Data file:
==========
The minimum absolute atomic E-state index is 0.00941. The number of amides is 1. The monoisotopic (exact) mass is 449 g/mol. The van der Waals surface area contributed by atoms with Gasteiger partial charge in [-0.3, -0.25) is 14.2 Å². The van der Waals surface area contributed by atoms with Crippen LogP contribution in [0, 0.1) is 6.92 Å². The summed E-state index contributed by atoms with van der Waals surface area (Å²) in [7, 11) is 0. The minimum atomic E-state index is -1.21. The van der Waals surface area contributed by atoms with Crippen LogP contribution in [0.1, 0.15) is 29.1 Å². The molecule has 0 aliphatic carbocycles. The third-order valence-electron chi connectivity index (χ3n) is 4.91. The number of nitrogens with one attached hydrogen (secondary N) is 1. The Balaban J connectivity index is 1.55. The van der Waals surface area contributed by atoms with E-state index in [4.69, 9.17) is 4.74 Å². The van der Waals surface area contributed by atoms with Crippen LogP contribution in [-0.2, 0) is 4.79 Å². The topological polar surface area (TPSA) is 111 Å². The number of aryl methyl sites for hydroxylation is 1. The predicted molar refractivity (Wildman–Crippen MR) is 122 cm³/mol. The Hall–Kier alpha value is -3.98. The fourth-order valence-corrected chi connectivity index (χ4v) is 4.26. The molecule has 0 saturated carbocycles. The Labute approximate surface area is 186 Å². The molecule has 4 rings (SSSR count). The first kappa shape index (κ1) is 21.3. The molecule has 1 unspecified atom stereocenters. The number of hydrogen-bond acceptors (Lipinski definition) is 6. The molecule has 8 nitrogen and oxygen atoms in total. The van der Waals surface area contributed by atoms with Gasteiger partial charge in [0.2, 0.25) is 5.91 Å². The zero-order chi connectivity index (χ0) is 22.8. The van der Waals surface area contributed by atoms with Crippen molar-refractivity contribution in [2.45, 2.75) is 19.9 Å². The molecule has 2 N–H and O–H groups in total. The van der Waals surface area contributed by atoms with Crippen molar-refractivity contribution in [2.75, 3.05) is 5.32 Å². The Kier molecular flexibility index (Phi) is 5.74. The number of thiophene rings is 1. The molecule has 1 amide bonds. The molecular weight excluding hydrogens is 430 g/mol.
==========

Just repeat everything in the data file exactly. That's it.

The minimum absolute atomic E-state index is 0.00941. The number of amides is 1. The monoisotopic (exact) mass is 449 g/mol. The van der Waals surface area contributed by atoms with Gasteiger partial charge in [-0.3, -0.25) is 14.2 Å². The van der Waals surface area contributed by atoms with Crippen LogP contribution in [0, 0.1) is 6.92 Å². The summed E-state index contributed by atoms with van der Waals surface area (Å²) in [7, 11) is 0. The minimum atomic E-state index is -1.21. The van der Waals surface area contributed by atoms with Crippen LogP contribution in [0.1, 0.15) is 29.1 Å². The molecule has 0 aliphatic carbocycles. The third-order valence-electron chi connectivity index (χ3n) is 4.91. The number of nitrogens with one attached hydrogen (secondary N) is 1. The Balaban J connectivity index is 1.55. The van der Waals surface area contributed by atoms with E-state index in [4.69, 9.17) is 4.74 Å². The van der Waals surface area contributed by atoms with Crippen LogP contribution in [-0.2, 0) is 4.79 Å². The topological polar surface area (TPSA) is 111 Å². The number of aryl methyl sites for hydroxylation is 1. The predicted molar refractivity (Wildman–Crippen MR) is 122 cm³/mol. The Hall–Kier alpha value is -3.98. The fourth-order valence-corrected chi connectivity index (χ4v) is 4.26. The molecule has 0 saturated carbocycles. The Labute approximate surface area is 186 Å². The molecule has 4 rings (SSSR count). The first kappa shape index (κ1) is 21.3. The molecule has 1 unspecified atom stereocenters. The number of hydrogen-bond acceptors (Lipinski definition) is 6. The molecule has 8 nitrogen and oxygen atoms in total. The van der Waals surface area contributed by atoms with Gasteiger partial charge in [0.2, 0.25) is 5.91 Å². The zero-order chi connectivity index (χ0) is 22.8. The van der Waals surface area contributed by atoms with Crippen molar-refractivity contribution in [2.45, 2.75) is 19.9 Å². The molecule has 2 N–H and O–H groups in total. The van der Waals surface area contributed by atoms with Crippen molar-refractivity contribution in [2.75, 3.05) is 5.32 Å². The Kier molecular flexibility index (Phi) is 5.74. The number of thiophene rings is 1. The molecule has 1 amide bonds. The molecular weight excluding hydrogens is 430 g/mol.